How to Use Worksheets on an iPad

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Printing and binding PDF curriculum can become expensive and time consuming very quickly. We use Math Mammoth as our math curriculum and tried something a couple of years ago in between math levels and it worked great for us. We started doing worksheets on an iPad! You could do this with any curriculum that has PDF worksheets or ebook teacher’s guide that you might want to mark up.

Looking for a way to save money or make homeschooling more portable? Here's step by step instructions for using worksheets on an iPad. At

This has been such a popular post that I’ve updated it with a video tutorial to help you with the process.

Ready to learn how to use worksheets on an iPad? Read on!

Get Your File Ready for Your iPad

First you need either a Box or Dropbox account. Both have free accounts.

  • Box
  • Dropbox – Using this link to start your Dropbox account will give us both a bonus 500MB of free space.

Once you’ve created your account, download the app for the service you chose from the iOS App Store.

From your computer, upload the PDF document to either your Box or Dropbox account. Remember where you put the file. You’ll need that in the next step.

You also need the Notability app from the App Store. It costs $2.99. I’ve tried other handwriting apps, like Goodreader, and I’ve found Notability is the best for handwriting on worksheets on an iPad. And Notability has been updated since I originally wrote this post and is now a universal app – that means this will work on your iPhone too.

Watch the Tutorial

I created a short video to walk you through the process of getting the file from to Notability.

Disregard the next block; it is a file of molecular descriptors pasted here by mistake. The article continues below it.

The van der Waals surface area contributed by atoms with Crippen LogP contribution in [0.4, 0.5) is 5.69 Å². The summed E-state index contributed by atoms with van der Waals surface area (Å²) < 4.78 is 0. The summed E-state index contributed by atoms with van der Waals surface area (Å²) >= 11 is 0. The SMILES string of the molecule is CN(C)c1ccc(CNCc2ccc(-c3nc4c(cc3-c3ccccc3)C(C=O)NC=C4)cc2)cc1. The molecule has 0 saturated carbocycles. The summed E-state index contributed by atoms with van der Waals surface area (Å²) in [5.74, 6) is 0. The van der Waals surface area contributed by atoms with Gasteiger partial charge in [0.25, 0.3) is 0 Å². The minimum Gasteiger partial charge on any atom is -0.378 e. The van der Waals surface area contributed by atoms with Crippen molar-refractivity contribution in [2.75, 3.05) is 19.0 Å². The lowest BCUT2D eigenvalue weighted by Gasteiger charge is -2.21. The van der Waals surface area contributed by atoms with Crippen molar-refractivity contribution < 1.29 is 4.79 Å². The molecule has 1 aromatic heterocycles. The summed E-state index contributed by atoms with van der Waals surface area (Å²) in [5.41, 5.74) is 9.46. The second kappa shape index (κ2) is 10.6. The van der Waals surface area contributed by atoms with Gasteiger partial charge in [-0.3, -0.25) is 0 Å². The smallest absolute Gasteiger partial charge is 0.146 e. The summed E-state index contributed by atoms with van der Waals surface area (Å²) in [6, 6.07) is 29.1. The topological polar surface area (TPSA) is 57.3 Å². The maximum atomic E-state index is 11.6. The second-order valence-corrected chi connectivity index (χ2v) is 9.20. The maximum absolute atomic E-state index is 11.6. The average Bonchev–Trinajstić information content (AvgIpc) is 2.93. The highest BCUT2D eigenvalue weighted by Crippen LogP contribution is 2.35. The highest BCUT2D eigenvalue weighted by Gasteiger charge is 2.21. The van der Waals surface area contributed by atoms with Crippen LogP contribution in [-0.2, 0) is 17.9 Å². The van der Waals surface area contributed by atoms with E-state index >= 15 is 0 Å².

Open the File on Your iPad

Open your Box or Dropbox App on your iPad. Navigate to the folder where you placed the PDF file. You will need to be connected to WiFi to connect and download the file. Click on the file you want to use.

Choose Open in… (NOT Edit in Notability if you are given that option). Then choose Open in Notability.

If you’re using Dropbox, it will look similar.

Using Notability App

The Notability App will open. Choose Create new note and then click ok.

Now you have your PDF document open and are ready to work on it. The tools are at the top of the screen: Text, Pen, Highlighter, Eraser, and Cut. We’ll mostly be talking about the Pen tool.

The Pen tool has multiple settings. I prefer to keep it set on the solid line rather than the pressure sensitive line. It seems to be easier to write that way for worksheets. Change the width of the line and the color as desired. We usually use red or blue since those stand out well against the black text of the worksheet.

You can use two fingers to zoom into the worksheet to make it easier to write in the small spaces. This is like zooming in on any app on an iPad or iPhone.

The other option for writing is to use the magnifying glass tool. This opens a writing area and gives you a placement box that you can move around. The lines next to the magnifying glass allow you to slide the wrist guard area up and down to make it bigger or smaller. The wrist guard is available in the zoom mode too. Having that wrist guard open and placed well will minimize the frustration of stray marks.

These screenshots are from an earlier version of Notability, but the instructions are still the same.


Complete the worksheet. We bounce back and forth between the zoom and magnifying glass depending on the layout of the problem on the worksheet. Here’s a completed page in Jonathan’s Math Mammoth Light Blue Series Grade 3 Book:


When you’re done, I highly recommend saving it out of Notability to your desired location as a PDF file. I save it back to Box in a location away from my original file. I do this after each time that we study math. This way, if something gets erased by accident, you have a copy from the previous session to work with.